Clarifying: The art of multiple formulation
The tendency is to go in search of an idea without having clarified what one is looking for.
The risk is to waste time by getting lost without result.
This practice makes it possible to:
- Create cohesion around the topic or problem to explore.
- Identify specific research areas.
- Highlight useful selection criterions for the idea search and selection phase of creative exploration.
A few tips:
- Choose at least 2 of the 4 steps if you cannot do all 4.
- Multiply the visions on your subject and make them cohabit to enrich and clarify the subject.
- Dare to explore without constraint. You will sort out what makes sense and enlighten the subject, at the end of each step.
Define the scope of the problem
- Read the question or research together and have each participant in the group complete the sentence in the form: "For me, the challenge is to...".
- Everyone finds their phase with an action verb and expressed in a positive way.
- Have the sentence completed in at least 10 different ways.
- Locate the nuances and write them down.
For example: The initial question asked "How do we make our team meetings effective?"
Examples of possible formulations:
- "For me the challenge is to conduct team meetings in 10 minutes"
- "For me the challenge is to make a useful decision at the end of each meeting"
- "For me the challenge is to involve the whole team at every meeting"...
Expand construction capacity
- Imagine that no more human, technical or financial constraints prevent you from finding the solution or the ideas you are looking for. The participants are free.
- The structure of the sentence to be completed is as follows: "If I were to advance without constraints, I..."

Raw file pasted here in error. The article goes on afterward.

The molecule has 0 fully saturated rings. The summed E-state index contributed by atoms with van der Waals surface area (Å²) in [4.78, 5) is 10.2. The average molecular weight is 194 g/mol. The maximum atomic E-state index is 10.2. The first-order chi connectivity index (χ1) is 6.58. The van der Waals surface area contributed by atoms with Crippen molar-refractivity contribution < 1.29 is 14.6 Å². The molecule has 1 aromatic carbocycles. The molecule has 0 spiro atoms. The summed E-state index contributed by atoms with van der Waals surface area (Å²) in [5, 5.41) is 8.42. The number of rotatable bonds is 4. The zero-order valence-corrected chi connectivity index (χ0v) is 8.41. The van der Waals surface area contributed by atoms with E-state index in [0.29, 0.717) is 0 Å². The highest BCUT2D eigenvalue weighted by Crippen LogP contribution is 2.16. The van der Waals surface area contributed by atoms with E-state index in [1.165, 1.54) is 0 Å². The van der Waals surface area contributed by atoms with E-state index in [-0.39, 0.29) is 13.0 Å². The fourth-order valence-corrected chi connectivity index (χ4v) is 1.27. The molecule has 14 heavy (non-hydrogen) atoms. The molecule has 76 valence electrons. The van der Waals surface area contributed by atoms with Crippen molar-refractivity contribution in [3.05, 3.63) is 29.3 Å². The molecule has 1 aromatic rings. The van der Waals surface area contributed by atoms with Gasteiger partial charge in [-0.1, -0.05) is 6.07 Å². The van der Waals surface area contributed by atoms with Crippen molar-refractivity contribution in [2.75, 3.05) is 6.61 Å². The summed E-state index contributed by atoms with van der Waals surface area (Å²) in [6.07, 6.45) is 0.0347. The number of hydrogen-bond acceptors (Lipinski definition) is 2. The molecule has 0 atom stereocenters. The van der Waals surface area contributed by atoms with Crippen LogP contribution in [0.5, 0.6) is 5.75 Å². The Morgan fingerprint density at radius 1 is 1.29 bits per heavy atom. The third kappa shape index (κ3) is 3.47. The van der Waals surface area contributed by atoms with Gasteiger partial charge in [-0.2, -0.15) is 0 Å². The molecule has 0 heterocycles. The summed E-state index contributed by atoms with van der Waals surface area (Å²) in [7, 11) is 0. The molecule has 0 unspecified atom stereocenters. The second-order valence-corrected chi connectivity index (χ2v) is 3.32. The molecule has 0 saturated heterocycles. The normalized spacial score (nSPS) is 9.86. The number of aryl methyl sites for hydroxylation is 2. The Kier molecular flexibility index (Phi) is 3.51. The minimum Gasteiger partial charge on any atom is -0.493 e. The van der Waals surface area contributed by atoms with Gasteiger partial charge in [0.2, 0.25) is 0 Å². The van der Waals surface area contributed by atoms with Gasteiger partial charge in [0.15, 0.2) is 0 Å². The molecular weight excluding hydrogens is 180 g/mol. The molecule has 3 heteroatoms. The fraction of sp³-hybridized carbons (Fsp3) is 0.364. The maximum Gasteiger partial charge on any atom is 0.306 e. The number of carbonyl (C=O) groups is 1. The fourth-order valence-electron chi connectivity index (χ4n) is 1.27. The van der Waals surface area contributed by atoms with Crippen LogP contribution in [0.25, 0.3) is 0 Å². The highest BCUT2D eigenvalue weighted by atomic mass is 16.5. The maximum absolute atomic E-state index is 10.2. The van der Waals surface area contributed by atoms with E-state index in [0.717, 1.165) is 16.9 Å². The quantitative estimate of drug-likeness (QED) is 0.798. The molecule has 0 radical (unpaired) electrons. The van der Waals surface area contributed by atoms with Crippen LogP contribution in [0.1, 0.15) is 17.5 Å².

- Complete the sentence in at least 10 different ways.
- Identify blockages and obstacles to the resolution or exploration of the subject and write them down.
Amplify sabotage capability
- Consider a priori all ways to amplify the problem in order to understand it.
- The question used is "If I were to amplify the problem, I...". »
- Complete it all together as many times as possible.
- Dare the unthinkable, let go of the assumptions.
Submit the sentences to "Why"
- Choose from all the sentences from the previous steps, the 5 that you find the most interesting.
- Ask the question "why?" 7 times for each of them, each time using the key elements of the answer to formulate your new "Why".
- Identify what makes sense and seems important and write it down.
Formalize the problem
- Take again the results of the previous 4 steps and formulate the subject you will finally explore, in a simple way with an action verb.
- Note the relevant selection criterions that have emerged.
- Note the ideas that have already emerged on the subject in the previous 4 steps.
- Note the areas of research that will be relevant to explore in another search.